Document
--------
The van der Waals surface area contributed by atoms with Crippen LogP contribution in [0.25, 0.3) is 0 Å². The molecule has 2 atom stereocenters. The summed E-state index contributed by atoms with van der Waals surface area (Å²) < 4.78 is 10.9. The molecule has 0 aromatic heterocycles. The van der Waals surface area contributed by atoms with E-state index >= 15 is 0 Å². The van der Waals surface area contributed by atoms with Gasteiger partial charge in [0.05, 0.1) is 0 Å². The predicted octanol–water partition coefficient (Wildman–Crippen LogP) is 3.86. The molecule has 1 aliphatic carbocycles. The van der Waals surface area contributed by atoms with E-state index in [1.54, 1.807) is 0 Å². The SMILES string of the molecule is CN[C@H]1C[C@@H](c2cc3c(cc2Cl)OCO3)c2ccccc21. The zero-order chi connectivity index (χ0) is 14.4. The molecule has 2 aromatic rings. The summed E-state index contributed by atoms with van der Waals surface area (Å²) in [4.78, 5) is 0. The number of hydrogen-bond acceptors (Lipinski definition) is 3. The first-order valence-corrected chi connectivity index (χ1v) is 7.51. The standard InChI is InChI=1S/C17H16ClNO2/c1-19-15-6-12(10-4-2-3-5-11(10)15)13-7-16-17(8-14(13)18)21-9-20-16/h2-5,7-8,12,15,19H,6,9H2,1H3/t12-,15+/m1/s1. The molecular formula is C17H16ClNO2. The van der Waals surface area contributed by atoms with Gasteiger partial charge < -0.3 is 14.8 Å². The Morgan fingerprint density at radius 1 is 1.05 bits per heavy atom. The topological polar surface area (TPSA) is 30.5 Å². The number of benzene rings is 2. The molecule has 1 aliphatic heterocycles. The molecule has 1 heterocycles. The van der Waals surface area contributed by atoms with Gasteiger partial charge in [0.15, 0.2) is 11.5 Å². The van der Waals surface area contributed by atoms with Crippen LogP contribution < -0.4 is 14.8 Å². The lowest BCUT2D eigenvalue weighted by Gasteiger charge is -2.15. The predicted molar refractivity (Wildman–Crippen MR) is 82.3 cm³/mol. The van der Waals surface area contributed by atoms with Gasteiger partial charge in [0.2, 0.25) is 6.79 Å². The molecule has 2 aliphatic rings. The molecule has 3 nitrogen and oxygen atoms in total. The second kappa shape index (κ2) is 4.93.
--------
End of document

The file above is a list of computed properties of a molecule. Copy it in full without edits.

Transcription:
The van der Waals surface area contributed by atoms with Crippen LogP contribution in [0.25, 0.3) is 0 Å². The molecule has 2 atom stereocenters. The summed E-state index contributed by atoms with van der Waals surface area (Å²) < 4.78 is 10.9. The molecule has 0 aromatic heterocycles. The van der Waals surface area contributed by atoms with E-state index >= 15 is 0 Å². The van der Waals surface area contributed by atoms with Gasteiger partial charge in [0.05, 0.1) is 0 Å². The predicted octanol–water partition coefficient (Wildman–Crippen LogP) is 3.86. The molecule has 1 aliphatic carbocycles. The van der Waals surface area contributed by atoms with E-state index in [1.54, 1.807) is 0 Å². The SMILES string of the molecule is CN[C@H]1C[C@@H](c2cc3c(cc2Cl)OCO3)c2ccccc21. The zero-order chi connectivity index (χ0) is 14.4. The molecule has 2 aromatic rings. The summed E-state index contributed by atoms with van der Waals surface area (Å²) in [4.78, 5) is 0. The number of hydrogen-bond acceptors (Lipinski definition) is 3. The first-order valence-corrected chi connectivity index (χ1v) is 7.51. The standard InChI is InChI=1S/C17H16ClNO2/c1-19-15-6-12(10-4-2-3-5-11(10)15)13-7-16-17(8-14(13)18)21-9-20-16/h2-5,7-8,12,15,19H,6,9H2,1H3/t12-,15+/m1/s1. The molecular formula is C17H16ClNO2. The van der Waals surface area contributed by atoms with Gasteiger partial charge < -0.3 is 14.8 Å². The Morgan fingerprint density at radius 1 is 1.05 bits per heavy atom. The topological polar surface area (TPSA) is 30.5 Å². The number of benzene rings is 2. The molecule has 1 aliphatic heterocycles. The molecule has 1 heterocycles. The van der Waals surface area contributed by atoms with Gasteiger partial charge in [0.15, 0.2) is 11.5 Å². The van der Waals surface area contributed by atoms with Crippen LogP contribution < -0.4 is 14.8 Å². The lowest BCUT2D eigenvalue weighted by Gasteiger charge is -2.15. The predicted molar refractivity (Wildman–Crippen MR) is 82.3 cm³/mol. The van der Waals surface area contributed by atoms with Gasteiger partial charge in [0.2, 0.25) is 6.79 Å². The molecule has 2 aliphatic rings. The molecule has 3 nitrogen and oxygen atoms in total. The second kappa shape index (κ2) is 4.93.